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'Bloodshed' precedes Samuel Johnson longlist announcement

15th April 2011

The BBC Samuel Johnson Prize for Non-Fiction longlist has been announced after some 'intense and robust debate, and only small amounts of bloodshed' amongst the judges.

There are 18 titles on the longlist that vary wildly in scope and subject, and it is likely that more 'bloodshed' is to come as the panel whittles down the list of books even further - which they will have to do in the full glare of the media spotlight.

Ben Macintyre, chair of the judges, said: 'We have come up with a longlist that reflects the extraordinary quality and range of the books published in this stellar year for non-fiction.'

Meanwhile, Mark Bell, BBC commissioning editor for the arts, said: 'I am pleased The Culture Show will continue to give BBC2 audiences the chance to watch the judges whittle down this enticing list.'

Biographies crop up the most on the longlist, including Tolstoy by Rosamund Bartlett, Caravaggio by Andrew Graham Dixon and Bismarck: A Life by Jonathan Steinberg.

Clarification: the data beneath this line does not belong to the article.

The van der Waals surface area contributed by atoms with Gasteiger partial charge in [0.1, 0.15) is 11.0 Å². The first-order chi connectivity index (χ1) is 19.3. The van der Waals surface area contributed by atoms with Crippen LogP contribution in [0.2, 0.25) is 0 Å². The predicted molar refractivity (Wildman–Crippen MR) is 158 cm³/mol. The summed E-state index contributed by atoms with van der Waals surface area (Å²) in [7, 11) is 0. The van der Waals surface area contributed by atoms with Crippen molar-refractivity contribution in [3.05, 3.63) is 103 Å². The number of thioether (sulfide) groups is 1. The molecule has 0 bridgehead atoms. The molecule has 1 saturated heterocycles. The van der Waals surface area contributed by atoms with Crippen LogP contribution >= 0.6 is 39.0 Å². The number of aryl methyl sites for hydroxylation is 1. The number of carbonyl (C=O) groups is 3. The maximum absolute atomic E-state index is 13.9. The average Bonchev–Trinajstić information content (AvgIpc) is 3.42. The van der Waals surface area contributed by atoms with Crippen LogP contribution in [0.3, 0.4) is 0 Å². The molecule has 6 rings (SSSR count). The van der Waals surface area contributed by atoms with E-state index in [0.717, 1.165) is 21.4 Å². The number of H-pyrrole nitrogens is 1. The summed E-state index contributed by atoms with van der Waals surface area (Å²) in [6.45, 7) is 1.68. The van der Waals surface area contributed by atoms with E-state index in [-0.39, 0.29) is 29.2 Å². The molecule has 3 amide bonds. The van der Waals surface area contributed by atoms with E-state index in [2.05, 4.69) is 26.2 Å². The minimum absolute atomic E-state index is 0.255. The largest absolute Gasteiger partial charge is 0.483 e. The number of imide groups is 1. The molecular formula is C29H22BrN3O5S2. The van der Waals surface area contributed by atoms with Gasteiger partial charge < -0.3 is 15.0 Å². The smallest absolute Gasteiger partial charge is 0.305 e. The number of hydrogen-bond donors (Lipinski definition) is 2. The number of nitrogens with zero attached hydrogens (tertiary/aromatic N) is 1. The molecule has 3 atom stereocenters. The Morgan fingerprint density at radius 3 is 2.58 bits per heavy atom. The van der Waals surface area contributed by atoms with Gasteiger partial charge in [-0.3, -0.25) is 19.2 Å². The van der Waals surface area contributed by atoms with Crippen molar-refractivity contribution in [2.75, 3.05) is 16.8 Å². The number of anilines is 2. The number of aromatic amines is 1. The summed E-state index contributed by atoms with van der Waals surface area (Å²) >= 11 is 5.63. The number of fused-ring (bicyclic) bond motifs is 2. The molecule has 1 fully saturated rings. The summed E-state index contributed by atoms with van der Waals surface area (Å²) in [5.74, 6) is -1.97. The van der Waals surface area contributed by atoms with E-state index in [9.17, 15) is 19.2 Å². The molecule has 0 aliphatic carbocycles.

But there is also a candid assessment of the modern, global economic system in Capitalism 4.0 by Anatole Kaletsky and an investigation of the evolution of contemporary trust issues and trade in The Rational Optimist by popular science author Matt Ridley.

The shortlist will be announced on June 14th and the winner will be named on July 6th.

The complete longlist is as follows:
Tolstoy, Rosamund Bartlett
Afgantsy, Rodric Braithwaite
The Hare with Amber Eyes, Edmund De Waal
Caravaggio, Andrew Graham Dixon
Liberty's Exiles, Maya Jasanoff
Capitalism 4.0, Anatole Kaletsky
Scott-land, Kelly Stuart 
People Who Eat Darkness, Richard Lloyd Parry
The Bridge
, David Remnick
The Rational Optimist, Matt Ridley
Mao's Great Famine, Frank Dikotter
Bismarck: A Life, Jonathan Steinberg
Reprobates, John Stubbs
Storyteller: The Life of Roald Dahl, Donald Sturrock
Bomber County, Daniel Swift
Sex Before the Sexual Revolution, Simon Szreter and Kate Fisher
Amexica: War Along The Borderline, Ed Vulliamy
Through the Language Glass, Guy Deutscher

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